Kenya’s tea export to Sudan is grappling with the repercussions of the Red Sea crisis, as ships navigate longer routes to evade Houthi missile threats along the channel.

This shift has led to a substantial surge in shipping costs, with the expense of transporting a 40-foot container escalating by 133 percent.

According to tea traders at the Mombasa auction, the current price for a container of tea bound for Khartoum has risen to $3,500, compared to the pre-Israeli-Gaza conflict rate of $1,500.

Yemen’s Houthi rebels, aligned with Iran, have actively targeted commercial vessels in the Red Sea, expressing support for the Palestinian group Hamas in its conflict with Israel.

Peter Kimanga, a Mombasa-based tea trader, highlighted that ships are now compelled to reroute to the Cape of Good Hope in South Africa before heading to Khartoum, effectively doubling the traditional route.

“It has become extremely expensive to export tea to Sudan right now because of the Red Sea crisis,” said Mr Kimanga.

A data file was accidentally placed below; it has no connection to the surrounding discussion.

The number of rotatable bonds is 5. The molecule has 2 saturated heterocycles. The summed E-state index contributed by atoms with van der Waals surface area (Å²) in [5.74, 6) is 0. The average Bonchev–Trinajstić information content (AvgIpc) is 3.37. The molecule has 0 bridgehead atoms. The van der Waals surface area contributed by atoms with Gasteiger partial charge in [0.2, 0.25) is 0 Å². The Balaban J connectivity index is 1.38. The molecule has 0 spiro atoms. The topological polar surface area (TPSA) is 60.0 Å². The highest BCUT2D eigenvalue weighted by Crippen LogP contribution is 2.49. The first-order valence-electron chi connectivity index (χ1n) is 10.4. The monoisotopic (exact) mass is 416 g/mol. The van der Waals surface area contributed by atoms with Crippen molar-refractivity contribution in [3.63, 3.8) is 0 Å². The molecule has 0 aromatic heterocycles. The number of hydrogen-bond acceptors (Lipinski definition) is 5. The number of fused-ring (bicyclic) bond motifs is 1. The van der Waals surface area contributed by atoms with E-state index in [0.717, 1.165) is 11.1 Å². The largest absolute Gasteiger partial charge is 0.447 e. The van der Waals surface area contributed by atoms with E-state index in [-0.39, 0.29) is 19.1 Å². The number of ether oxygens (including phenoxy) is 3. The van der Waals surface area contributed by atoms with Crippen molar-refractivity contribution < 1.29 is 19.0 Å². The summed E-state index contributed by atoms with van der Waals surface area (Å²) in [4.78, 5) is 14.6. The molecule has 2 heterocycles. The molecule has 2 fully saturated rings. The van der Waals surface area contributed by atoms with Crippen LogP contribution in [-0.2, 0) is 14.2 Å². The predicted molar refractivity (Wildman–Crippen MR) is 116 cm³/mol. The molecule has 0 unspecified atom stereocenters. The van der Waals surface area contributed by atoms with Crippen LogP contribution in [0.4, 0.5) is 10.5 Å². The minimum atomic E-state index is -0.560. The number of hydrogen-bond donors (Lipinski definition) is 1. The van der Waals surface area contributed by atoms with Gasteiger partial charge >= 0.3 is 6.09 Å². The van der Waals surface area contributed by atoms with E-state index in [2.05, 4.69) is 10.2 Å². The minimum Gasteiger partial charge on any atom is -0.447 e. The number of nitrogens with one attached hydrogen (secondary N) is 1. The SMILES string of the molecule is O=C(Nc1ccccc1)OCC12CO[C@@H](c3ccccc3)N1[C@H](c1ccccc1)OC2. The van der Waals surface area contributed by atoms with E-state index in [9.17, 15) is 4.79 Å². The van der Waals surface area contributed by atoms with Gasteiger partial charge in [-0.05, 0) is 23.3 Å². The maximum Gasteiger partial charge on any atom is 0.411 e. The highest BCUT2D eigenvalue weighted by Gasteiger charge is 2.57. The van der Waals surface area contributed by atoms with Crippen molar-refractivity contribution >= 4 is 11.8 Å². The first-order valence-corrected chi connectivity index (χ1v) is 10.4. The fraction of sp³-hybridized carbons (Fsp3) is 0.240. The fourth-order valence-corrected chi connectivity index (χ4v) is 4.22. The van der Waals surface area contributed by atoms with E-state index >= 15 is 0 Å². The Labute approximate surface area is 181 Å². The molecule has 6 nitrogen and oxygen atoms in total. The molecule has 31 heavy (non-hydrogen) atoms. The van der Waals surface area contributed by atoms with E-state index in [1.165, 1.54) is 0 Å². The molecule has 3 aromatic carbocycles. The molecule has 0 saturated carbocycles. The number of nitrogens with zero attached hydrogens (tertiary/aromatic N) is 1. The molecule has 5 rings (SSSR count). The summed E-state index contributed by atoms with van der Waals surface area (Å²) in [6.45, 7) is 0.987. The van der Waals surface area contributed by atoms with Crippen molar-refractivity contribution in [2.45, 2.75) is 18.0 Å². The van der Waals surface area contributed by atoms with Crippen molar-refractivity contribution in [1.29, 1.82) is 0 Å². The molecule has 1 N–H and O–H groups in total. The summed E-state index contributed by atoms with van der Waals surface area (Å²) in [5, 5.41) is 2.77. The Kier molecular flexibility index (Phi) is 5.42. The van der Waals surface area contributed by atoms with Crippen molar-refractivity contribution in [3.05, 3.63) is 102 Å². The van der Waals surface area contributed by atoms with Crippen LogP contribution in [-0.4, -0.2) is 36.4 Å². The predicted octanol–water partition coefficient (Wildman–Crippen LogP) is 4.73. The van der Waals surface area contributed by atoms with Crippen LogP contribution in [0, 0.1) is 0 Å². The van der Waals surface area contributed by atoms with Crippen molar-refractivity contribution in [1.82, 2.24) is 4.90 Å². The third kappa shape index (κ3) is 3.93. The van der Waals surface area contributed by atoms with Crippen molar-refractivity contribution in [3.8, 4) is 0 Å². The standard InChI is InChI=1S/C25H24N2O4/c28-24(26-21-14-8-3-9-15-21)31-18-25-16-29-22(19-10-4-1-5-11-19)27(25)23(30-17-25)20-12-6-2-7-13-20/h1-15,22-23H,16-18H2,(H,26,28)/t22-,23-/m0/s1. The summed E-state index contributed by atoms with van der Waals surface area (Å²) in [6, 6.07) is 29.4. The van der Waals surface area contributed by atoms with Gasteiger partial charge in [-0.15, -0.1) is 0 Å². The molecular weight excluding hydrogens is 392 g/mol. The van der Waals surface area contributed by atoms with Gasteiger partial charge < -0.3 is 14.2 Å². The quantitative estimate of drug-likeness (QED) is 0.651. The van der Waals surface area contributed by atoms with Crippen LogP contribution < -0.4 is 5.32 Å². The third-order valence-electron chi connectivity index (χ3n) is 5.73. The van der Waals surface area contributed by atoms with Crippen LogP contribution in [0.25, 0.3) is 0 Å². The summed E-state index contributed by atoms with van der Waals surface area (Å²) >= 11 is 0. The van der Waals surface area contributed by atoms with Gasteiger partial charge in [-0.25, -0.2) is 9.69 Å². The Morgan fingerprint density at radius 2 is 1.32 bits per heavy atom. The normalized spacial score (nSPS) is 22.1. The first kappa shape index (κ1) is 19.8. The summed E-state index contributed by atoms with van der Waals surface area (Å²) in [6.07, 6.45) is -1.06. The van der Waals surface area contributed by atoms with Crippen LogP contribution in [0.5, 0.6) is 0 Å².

The elevated shipping costs have significantly impacted the competitiveness of Kenyan tea in the Sudanese market, according to Mr Kimanga. Sudan, a major export destination for Kenyan tea, typically ranks among the top 10 buyers.

In the face of civil strife, Sudan imported tea worth Ksh2.9 billion last year, ranking eighth among the leading buyers of Kenyan beverage.

This marked a decline from the Ksh4.5 billion purchased in the previous year, underscoring the war’s impact on Kenya’s exports to Sudan.

During the period from January 1 to January 11, ship traffic through the canal witnessed a 30 percent decrease compared to the same period in the preceding year, as reported by the canal authorities.

The number of vessels transiting the Suez Canal dropped from 777 in the equivalent period of 2023 to 544 in the current review period.

The Suez Canal holds paramount importance for Egypt, constituting a vital source of foreign currency and accounting for a significant 30 percent of the global shipping traffic connecting Europe and Asia.

gandae@businessdayafrica.org